Microseismicity illuminates open fractures in the shallow crust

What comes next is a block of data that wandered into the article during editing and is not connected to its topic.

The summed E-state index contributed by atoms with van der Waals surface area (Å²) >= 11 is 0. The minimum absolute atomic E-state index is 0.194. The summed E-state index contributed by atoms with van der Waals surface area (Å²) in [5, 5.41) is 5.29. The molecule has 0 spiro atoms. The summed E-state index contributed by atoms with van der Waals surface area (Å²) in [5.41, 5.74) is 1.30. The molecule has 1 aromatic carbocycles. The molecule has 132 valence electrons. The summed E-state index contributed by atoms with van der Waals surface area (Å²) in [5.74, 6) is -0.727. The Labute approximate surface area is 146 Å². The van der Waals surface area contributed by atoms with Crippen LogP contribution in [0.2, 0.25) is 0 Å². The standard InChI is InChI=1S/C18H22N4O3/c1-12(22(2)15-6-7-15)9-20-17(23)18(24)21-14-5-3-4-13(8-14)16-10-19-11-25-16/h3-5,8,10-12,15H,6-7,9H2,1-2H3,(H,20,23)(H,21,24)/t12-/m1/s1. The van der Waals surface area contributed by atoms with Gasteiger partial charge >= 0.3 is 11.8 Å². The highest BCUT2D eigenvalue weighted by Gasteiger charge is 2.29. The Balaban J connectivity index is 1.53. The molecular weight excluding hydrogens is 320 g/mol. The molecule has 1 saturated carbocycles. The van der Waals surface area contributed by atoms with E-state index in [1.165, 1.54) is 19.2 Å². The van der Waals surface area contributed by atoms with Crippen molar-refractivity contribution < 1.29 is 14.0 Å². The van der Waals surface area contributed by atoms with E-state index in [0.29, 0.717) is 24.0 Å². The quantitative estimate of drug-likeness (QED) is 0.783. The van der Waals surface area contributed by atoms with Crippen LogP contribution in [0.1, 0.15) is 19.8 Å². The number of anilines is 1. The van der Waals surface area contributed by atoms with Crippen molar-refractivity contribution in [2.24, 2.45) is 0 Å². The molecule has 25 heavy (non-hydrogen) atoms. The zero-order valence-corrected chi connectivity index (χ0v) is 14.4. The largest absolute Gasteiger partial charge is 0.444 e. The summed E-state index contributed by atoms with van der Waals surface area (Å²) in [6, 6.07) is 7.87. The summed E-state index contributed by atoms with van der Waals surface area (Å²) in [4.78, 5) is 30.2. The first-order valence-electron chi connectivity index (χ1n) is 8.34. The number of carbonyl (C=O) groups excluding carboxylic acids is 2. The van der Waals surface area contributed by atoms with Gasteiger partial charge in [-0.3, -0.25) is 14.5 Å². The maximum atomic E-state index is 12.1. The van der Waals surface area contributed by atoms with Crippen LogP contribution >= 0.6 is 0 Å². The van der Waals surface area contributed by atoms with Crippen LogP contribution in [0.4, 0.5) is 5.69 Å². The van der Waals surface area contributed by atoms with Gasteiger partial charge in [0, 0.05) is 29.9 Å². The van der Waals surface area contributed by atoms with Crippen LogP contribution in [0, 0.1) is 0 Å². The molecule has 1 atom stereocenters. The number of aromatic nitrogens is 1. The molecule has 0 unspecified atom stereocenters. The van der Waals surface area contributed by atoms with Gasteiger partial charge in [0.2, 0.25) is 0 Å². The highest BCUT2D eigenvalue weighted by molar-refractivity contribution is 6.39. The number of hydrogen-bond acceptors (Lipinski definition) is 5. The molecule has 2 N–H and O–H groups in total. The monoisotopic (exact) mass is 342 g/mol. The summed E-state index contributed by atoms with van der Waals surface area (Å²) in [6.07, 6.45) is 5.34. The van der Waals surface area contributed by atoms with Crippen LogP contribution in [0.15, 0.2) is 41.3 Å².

Successful delivery of geological carbon storage and/or radioactive waste disposal relies on the ability to predict the transport of waste stored/disposed of at depth, over 103 to 106 years. Field evidence shows that faults and fractures can act as focused pathways for contaminant migration. Hence, transport predictions require detailed characterization of fracture location, orientation and hydraulic properties. We show that microseismic monitoring can delineate the three-dimensional structure and hydraulic characteristics of flowing fractures at 2 to 3 km depth. Individual fracture planes are validated by independently derived composite focal mechanisms. Local field observations confirm the presence of open fractures with lengths and orientations matching the seismically-derived fracture planes. The temporal evolution of seismicity within individual fractures allows us to estimate depth-averaged transmissivity and in-plane fluid velocity distributions. Our results demonstrate the potential of microseismic monitoring to characterize flowing fractures, for non-invasive site investigation at CO2 and radioactive waste storage/disposal sites.